The journal NATURE has just published an excellent article by Andrew D. Oxman and an alliance of 24 leading scientists outlining the importance and key concepts of critical thinking in healthcare and beyond. The authors state that the Key Concepts for Informed Choices is not a checklist. It is a starting point. Although we have organized the ideas into three groups (claims, comparisons and choices), they can be used to develop learning resources that include any combination of these, presented in any order. We hope that the concepts will prove useful to people who help others to think critically about what evidence to trust and what to do, including those who teach critical thinking and those responsible for communicating research findings.
Here I take the liberty of citing a short excerpt from this paper:
Claims about effects should be supported by evidence from fair comparisons. Other claims are not necessarily wrong, but there is an insufficient basis for believing them.
Claims should not assume that interventions are safe, effective or certain.
- Interventions can cause harm as well as benefits.
- Large, dramatic effects are rare.
- We can rarely, if ever, be certain about the effects of interventions.
Seemingly logical assumptions are not a sufficient basis for claims.
- Beliefs alone about how interventions work are not reliable predictors of the presence or size of effects.
- An outcome may be associated with an intervention but not caused by it.
- More data are not necessarily better data.
- The results of one study considered in isolation can be misleading.
- Widely used interventions or those that have been used for decades are not necessarily beneficial or safe.
- Interventions that are new or technologically impressive might not be better than available alternatives.
- Increasing the amount of an intervention does not necessarily increase its benefits and might cause harm.
Trust in a source alone is not a sufficient basis for believing a claim.
- Competing interests can result in misleading claims.
- Personal experiences or anecdotes alone are an unreliable basis for most claims.
- Opinions of experts, authorities, celebrities or other respected individuals are not solely a reliable basis for claims.
- Peer review and publication by a journal do not guarantee that comparisons have been fair.
Studies should make fair comparisons, designed to minimize the risk of systematic errors (biases) and random errors (the play of chance).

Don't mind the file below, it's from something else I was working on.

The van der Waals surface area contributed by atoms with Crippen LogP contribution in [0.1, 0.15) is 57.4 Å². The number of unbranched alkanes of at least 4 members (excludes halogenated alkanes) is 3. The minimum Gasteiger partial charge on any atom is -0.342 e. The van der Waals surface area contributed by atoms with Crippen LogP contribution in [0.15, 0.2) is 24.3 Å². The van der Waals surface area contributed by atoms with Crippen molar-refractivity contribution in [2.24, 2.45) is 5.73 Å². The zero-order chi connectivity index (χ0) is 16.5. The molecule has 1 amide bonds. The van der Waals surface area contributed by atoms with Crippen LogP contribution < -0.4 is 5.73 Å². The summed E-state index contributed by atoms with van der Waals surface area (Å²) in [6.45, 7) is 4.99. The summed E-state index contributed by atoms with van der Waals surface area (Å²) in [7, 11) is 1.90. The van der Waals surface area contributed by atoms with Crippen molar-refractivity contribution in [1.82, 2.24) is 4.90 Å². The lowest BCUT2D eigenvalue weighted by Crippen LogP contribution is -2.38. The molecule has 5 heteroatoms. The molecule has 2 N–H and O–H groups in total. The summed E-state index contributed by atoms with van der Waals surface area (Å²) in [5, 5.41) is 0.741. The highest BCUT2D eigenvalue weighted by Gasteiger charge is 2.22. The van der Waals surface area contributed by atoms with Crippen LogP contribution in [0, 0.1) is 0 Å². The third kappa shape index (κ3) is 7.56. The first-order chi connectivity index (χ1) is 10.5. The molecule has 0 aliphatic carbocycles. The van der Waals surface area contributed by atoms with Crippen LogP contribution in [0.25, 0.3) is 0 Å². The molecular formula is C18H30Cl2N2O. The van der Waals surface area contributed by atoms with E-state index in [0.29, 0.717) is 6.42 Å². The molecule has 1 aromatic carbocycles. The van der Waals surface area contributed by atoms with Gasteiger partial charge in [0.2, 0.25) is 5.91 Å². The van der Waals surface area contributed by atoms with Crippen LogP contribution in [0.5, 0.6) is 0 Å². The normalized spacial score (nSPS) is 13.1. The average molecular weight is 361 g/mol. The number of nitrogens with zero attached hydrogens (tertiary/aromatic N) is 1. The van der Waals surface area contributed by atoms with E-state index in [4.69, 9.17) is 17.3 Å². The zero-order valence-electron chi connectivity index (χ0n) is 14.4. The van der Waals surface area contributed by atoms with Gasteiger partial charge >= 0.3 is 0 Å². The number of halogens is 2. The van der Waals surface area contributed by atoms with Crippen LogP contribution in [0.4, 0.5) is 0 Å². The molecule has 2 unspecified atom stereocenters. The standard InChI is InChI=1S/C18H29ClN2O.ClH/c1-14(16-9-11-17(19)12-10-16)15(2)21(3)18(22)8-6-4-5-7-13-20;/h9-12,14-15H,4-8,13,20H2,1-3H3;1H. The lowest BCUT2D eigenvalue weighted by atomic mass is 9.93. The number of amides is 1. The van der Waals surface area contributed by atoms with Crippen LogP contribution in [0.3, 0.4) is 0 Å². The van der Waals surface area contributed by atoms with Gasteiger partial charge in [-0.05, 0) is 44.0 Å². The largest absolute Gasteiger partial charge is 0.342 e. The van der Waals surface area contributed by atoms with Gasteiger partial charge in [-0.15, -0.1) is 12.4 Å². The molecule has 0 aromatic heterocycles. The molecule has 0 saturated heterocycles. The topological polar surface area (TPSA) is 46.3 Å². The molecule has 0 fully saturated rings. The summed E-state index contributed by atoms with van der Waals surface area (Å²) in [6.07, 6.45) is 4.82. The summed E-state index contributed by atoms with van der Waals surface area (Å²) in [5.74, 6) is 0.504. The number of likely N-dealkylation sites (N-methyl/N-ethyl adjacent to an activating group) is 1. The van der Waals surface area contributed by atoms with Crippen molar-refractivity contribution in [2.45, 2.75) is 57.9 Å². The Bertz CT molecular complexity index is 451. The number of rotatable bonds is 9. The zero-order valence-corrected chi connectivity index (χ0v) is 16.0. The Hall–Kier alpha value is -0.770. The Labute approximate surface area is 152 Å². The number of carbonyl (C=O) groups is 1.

Comparisons of interventions should be fair.
- Comparison groups and conditions should be as similar as possible.
- Indirect comparisons of interventions across different studies can be misleading.
- The people, groups or conditions being compared should be treated similarly, apart from the interventions being studied.
- Outcomes should be assessed in the same way in the groups or conditions being compared.
- Outcomes should be assessed using methods that have been shown to be reliable.
- It is important to assess outcomes in all (or nearly all) the people or subjects in a study.
- When random allocation is used, people’s or subjects’ outcomes should be counted in the group to which they were allocated.
Syntheses of studies should be reliable.
- Reviews of studies comparing interventions should use systematic methods.
- Failure to consider unpublished results of fair comparisons can bias estimates of effects.
- Comparisons of interventions might be sensitive to underlying assumptions.
Descriptions should reflect the size of effects and the risk of being misled by chance.
- Verbal descriptions of the size of effects alone can be misleading.
- Small studies might be misleading.
- Confidence intervals should be reported for estimates of effects.
- Deeming results to be ‘statistically significant’ or ‘non-significant’ can be misleading.
- Lack of evidence for a difference is not the same as evidence of no difference.
What to do depends on judgements about the problem, the relevance (applicability or transferability) of evidence available and the balance of expected benefits, harm and costs.
Problems, goals and options should be defined.
- The problem should be diagnosed or described correctly.
- The goals and options should be acceptable and feasible.
Available evidence should be relevant.
- Attention should focus on important, not surrogate, outcomes of interventions.
- There should not be important differences between the people in studies and those to whom the study results will be applied.
- The interventions compared should be similar to those of interest.
- The circumstances in which the interventions were compared should be similar to those of interest.
Expected pros should outweigh cons.
- Weigh the benefits and savings against the harm and costs of acting or not.
- Consider how these are valued, their certainty and how they are distributed.
- Important uncertainties about the effects of interventions should be reduced by further fair comparisons.
END OF QUOTE
I have nothing to add to this, except perhaps to point out how very relevant all of this, of course, is for SCAM and to warmly recommend you study the full text of this brilliant paper.